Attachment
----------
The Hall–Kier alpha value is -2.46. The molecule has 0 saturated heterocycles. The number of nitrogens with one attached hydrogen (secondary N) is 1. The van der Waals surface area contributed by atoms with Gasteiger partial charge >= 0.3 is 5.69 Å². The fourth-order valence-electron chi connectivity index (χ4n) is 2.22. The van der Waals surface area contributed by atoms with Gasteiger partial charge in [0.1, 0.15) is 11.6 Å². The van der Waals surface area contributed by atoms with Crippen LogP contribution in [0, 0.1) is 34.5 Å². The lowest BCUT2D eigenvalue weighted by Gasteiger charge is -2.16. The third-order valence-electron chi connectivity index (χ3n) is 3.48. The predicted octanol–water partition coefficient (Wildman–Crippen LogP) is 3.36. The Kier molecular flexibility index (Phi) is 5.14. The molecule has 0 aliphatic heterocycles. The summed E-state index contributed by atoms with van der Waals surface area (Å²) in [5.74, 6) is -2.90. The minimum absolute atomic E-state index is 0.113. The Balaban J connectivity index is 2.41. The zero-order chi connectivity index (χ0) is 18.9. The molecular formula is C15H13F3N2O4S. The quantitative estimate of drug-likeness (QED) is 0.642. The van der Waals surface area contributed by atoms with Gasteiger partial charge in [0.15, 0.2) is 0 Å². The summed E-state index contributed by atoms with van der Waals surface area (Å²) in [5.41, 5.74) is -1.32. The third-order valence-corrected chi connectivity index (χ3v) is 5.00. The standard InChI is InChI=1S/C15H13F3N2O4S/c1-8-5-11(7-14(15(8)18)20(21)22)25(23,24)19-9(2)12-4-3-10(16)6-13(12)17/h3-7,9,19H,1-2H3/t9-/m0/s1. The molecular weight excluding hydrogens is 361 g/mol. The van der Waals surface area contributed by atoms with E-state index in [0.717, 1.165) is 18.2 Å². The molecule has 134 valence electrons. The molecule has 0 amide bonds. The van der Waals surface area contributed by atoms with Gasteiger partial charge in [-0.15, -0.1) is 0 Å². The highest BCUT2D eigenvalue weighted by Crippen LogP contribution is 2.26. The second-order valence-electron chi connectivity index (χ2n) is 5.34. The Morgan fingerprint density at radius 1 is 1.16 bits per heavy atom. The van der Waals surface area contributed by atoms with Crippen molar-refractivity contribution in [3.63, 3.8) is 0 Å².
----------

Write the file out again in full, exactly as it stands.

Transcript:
The Hall–Kier alpha value is -2.46. The molecule has 0 saturated heterocycles. The number of nitrogens with one attached hydrogen (secondary N) is 1. The van der Waals surface area contributed by atoms with Gasteiger partial charge >= 0.3 is 5.69 Å². The fourth-order valence-electron chi connectivity index (χ4n) is 2.22. The van der Waals surface area contributed by atoms with Gasteiger partial charge in [0.1, 0.15) is 11.6 Å². The van der Waals surface area contributed by atoms with Crippen LogP contribution in [0, 0.1) is 34.5 Å². The lowest BCUT2D eigenvalue weighted by Gasteiger charge is -2.16. The third-order valence-electron chi connectivity index (χ3n) is 3.48. The predicted octanol–water partition coefficient (Wildman–Crippen LogP) is 3.36. The Kier molecular flexibility index (Phi) is 5.14. The molecule has 0 aliphatic heterocycles. The summed E-state index contributed by atoms with van der Waals surface area (Å²) in [5.74, 6) is -2.90. The minimum absolute atomic E-state index is 0.113. The Balaban J connectivity index is 2.41. The zero-order chi connectivity index (χ0) is 18.9. The molecular formula is C15H13F3N2O4S. The quantitative estimate of drug-likeness (QED) is 0.642. The van der Waals surface area contributed by atoms with Gasteiger partial charge in [0.15, 0.2) is 0 Å². The summed E-state index contributed by atoms with van der Waals surface area (Å²) in [5.41, 5.74) is -1.32. The third-order valence-corrected chi connectivity index (χ3v) is 5.00. The standard InChI is InChI=1S/C15H13F3N2O4S/c1-8-5-11(7-14(15(8)18)20(21)22)25(23,24)19-9(2)12-4-3-10(16)6-13(12)17/h3-7,9,19H,1-2H3/t9-/m0/s1. The molecular weight excluding hydrogens is 361 g/mol. The van der Waals surface area contributed by atoms with E-state index in [0.717, 1.165) is 18.2 Å². The molecule has 134 valence electrons. The molecule has 0 amide bonds. The van der Waals surface area contributed by atoms with Gasteiger partial charge in [-0.15, -0.1) is 0 Å². The highest BCUT2D eigenvalue weighted by Crippen LogP contribution is 2.26. The second-order valence-electron chi connectivity index (χ2n) is 5.34. The Morgan fingerprint density at radius 1 is 1.16 bits per heavy atom. The van der Waals surface area contributed by atoms with Crippen molar-refractivity contribution in [3.63, 3.8) is 0 Å².